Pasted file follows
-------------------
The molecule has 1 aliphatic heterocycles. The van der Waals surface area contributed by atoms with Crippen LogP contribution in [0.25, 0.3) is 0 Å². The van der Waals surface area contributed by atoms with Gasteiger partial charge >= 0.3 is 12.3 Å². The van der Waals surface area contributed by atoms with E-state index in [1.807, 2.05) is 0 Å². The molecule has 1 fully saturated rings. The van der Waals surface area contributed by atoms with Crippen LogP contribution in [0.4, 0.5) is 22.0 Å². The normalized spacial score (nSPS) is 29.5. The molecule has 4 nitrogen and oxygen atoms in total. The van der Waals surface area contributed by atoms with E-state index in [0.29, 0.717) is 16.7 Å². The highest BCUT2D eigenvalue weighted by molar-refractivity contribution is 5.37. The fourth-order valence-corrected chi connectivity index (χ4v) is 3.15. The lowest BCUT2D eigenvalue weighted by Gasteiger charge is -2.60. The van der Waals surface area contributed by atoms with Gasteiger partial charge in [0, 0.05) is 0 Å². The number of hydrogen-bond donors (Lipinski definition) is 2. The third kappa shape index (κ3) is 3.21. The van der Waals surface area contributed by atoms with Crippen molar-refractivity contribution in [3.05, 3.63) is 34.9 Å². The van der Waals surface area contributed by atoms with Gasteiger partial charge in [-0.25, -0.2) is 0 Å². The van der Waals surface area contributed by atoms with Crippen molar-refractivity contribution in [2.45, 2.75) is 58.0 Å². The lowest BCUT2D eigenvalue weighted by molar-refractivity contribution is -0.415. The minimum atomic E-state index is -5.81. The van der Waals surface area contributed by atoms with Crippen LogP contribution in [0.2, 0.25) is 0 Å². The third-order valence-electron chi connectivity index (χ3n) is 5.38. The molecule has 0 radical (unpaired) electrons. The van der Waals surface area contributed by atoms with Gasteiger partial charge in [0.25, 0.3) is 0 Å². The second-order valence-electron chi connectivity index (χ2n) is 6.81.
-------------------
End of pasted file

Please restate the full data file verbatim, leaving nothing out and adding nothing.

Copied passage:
The molecule has 1 aliphatic heterocycles. The van der Waals surface area contributed by atoms with Crippen LogP contribution in [0.25, 0.3) is 0 Å². The van der Waals surface area contributed by atoms with Gasteiger partial charge >= 0.3 is 12.3 Å². The van der Waals surface area contributed by atoms with E-state index in [1.807, 2.05) is 0 Å². The molecule has 1 fully saturated rings. The van der Waals surface area contributed by atoms with Crippen LogP contribution in [0.4, 0.5) is 22.0 Å². The normalized spacial score (nSPS) is 29.5. The molecule has 4 nitrogen and oxygen atoms in total. The van der Waals surface area contributed by atoms with E-state index in [0.29, 0.717) is 16.7 Å². The highest BCUT2D eigenvalue weighted by molar-refractivity contribution is 5.37. The fourth-order valence-corrected chi connectivity index (χ4v) is 3.15. The lowest BCUT2D eigenvalue weighted by Gasteiger charge is -2.60. The van der Waals surface area contributed by atoms with Gasteiger partial charge in [0, 0.05) is 0 Å². The number of hydrogen-bond donors (Lipinski definition) is 2. The third kappa shape index (κ3) is 3.21. The van der Waals surface area contributed by atoms with Crippen molar-refractivity contribution in [3.05, 3.63) is 34.9 Å². The van der Waals surface area contributed by atoms with Gasteiger partial charge in [-0.25, -0.2) is 0 Å². The van der Waals surface area contributed by atoms with Crippen molar-refractivity contribution in [2.45, 2.75) is 58.0 Å². The lowest BCUT2D eigenvalue weighted by molar-refractivity contribution is -0.415. The minimum atomic E-state index is -5.81. The van der Waals surface area contributed by atoms with Crippen LogP contribution in [0.2, 0.25) is 0 Å². The third-order valence-electron chi connectivity index (χ3n) is 5.38. The molecule has 0 radical (unpaired) electrons. The van der Waals surface area contributed by atoms with Gasteiger partial charge in [0.25, 0.3) is 0 Å². The second-order valence-electron chi connectivity index (χ2n) is 6.81.